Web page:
Plan your Network

You can test out the web-based software yourself LIVE at https://demo.ui.com and see what managing a large network would be like. Check out their map of the FedEx Forum Stadium and how they get full coverage. You can see a simulated map of my house (not really my house) in the screenshot above. When you set up a controller you can place physical devices (ones you have) and test out virtual devices (ones you are thinking of buying) and see what they would look like on a real map of your home (supplied by you). You can even draw 3D walls and describe their material (brick, glass, steel) and their dB signal loss.

UniFi.beginner.950

When you are moving to UniFi you'll need:

  • USG - UniFi Security Gateway - This has 3 gigabit points and has a WAN port for your external network (plug your router into this) and a LAN port for your internal network (plug your internal switch into this).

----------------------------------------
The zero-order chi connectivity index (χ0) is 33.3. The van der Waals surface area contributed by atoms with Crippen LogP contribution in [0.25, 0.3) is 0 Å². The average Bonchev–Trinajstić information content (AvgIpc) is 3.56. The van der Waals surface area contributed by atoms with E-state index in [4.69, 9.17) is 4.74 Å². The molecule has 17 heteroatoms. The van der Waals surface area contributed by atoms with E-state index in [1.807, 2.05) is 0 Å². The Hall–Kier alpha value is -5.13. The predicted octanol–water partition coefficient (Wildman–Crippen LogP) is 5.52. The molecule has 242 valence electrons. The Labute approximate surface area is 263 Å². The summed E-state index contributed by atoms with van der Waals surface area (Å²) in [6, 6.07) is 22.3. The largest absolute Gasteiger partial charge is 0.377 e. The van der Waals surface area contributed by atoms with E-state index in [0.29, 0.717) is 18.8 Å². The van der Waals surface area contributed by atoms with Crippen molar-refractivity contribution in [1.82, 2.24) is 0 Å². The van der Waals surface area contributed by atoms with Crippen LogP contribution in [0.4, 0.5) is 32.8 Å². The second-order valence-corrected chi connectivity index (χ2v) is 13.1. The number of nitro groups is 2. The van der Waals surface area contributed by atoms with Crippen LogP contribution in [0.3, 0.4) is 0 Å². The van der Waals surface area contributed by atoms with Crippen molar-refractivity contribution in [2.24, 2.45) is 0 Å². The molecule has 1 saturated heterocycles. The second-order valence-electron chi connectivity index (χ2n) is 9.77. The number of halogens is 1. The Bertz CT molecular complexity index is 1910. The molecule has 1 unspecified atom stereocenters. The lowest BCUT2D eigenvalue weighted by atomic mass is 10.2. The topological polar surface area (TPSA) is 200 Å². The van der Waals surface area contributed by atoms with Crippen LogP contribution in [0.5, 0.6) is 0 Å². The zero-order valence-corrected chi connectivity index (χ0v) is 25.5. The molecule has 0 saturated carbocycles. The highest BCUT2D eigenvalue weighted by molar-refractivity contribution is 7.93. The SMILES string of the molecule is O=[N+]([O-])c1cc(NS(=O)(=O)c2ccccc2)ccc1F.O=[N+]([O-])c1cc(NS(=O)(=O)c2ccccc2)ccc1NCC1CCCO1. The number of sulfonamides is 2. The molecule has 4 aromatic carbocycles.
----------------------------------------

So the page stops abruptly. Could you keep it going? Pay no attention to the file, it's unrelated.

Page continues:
• This is the part that doles out DHCP.
  • UniFi Cloud Key or Cloud Key Gen2 Plus
    • It's not intuitive what the USG does vs the Cloud Key but you need both. I got the Gen2 because it includes a 1TB hard drive that allows me to store my security video locally. It also is itself a PoE client so I don't need to plug it into the wall. I just wired it with a single Ethernet cable to the PoE switch below and left it in the wiring closet. There's a smaller cheaper Cloud Key if you don't need a hard drive.
    • You don't technically need a Cloud Key I believe, as all the UniFi Controller Software is free and you can run it in on any machine you have laying around. Folks have run them on any Linux or Windows machine they have, or even on a Synology or other NAS. I like the idea of having it "just work" so I got the Cloud Key.